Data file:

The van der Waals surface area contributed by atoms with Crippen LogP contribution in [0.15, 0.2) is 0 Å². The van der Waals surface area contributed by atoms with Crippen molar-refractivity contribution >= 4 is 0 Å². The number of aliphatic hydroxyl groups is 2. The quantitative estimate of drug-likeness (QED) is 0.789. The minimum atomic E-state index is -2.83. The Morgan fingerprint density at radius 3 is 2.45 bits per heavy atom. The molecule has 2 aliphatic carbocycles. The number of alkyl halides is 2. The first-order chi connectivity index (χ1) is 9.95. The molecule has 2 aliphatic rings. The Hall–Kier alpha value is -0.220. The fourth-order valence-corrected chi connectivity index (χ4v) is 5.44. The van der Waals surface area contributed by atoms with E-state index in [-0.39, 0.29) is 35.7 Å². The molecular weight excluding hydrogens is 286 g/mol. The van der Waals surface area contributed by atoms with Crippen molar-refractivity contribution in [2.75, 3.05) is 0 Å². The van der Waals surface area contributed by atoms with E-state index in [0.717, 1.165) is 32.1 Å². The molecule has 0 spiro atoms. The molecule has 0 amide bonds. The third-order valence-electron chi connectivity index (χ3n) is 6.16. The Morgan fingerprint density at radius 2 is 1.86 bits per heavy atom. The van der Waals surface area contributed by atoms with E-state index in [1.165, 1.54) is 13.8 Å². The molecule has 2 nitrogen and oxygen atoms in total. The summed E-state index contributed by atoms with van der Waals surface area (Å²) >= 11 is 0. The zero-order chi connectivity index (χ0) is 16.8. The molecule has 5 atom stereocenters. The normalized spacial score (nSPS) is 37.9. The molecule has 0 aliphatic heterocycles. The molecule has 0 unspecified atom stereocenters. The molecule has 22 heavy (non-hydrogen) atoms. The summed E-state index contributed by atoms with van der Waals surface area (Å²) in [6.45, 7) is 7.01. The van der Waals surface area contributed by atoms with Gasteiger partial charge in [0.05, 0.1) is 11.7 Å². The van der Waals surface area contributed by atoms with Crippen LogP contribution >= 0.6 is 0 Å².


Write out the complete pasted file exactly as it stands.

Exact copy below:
The van der Waals surface area contributed by atoms with Crippen LogP contribution in [0.15, 0.2) is 0 Å². The van der Waals surface area contributed by atoms with Crippen molar-refractivity contribution >= 4 is 0 Å². The number of aliphatic hydroxyl groups is 2. The quantitative estimate of drug-likeness (QED) is 0.789. The minimum atomic E-state index is -2.83. The Morgan fingerprint density at radius 3 is 2.45 bits per heavy atom. The molecule has 2 aliphatic carbocycles. The number of alkyl halides is 2. The first-order chi connectivity index (χ1) is 9.95. The molecule has 2 aliphatic rings. The Hall–Kier alpha value is -0.220. The fourth-order valence-corrected chi connectivity index (χ4v) is 5.44. The van der Waals surface area contributed by atoms with E-state index in [-0.39, 0.29) is 35.7 Å². The molecular weight excluding hydrogens is 286 g/mol. The van der Waals surface area contributed by atoms with Crippen molar-refractivity contribution in [2.75, 3.05) is 0 Å². The van der Waals surface area contributed by atoms with E-state index in [0.717, 1.165) is 32.1 Å². The molecule has 0 spiro atoms. The molecule has 0 amide bonds. The third-order valence-electron chi connectivity index (χ3n) is 6.16. The Morgan fingerprint density at radius 2 is 1.86 bits per heavy atom. The van der Waals surface area contributed by atoms with E-state index in [1.165, 1.54) is 13.8 Å². The molecule has 2 nitrogen and oxygen atoms in total. The summed E-state index contributed by atoms with van der Waals surface area (Å²) >= 11 is 0. The zero-order chi connectivity index (χ0) is 16.8. The molecule has 5 atom stereocenters. The normalized spacial score (nSPS) is 37.9. The molecule has 0 aliphatic heterocycles. The molecule has 0 unspecified atom stereocenters. The molecule has 22 heavy (non-hydrogen) atoms. The summed E-state index contributed by atoms with van der Waals surface area (Å²) in [6.45, 7) is 7.01. The van der Waals surface area contributed by atoms with Gasteiger partial charge in [0.05, 0.1) is 11.7 Å². The van der Waals surface area contributed by atoms with Crippen LogP contribution >= 0.6 is 0 Å².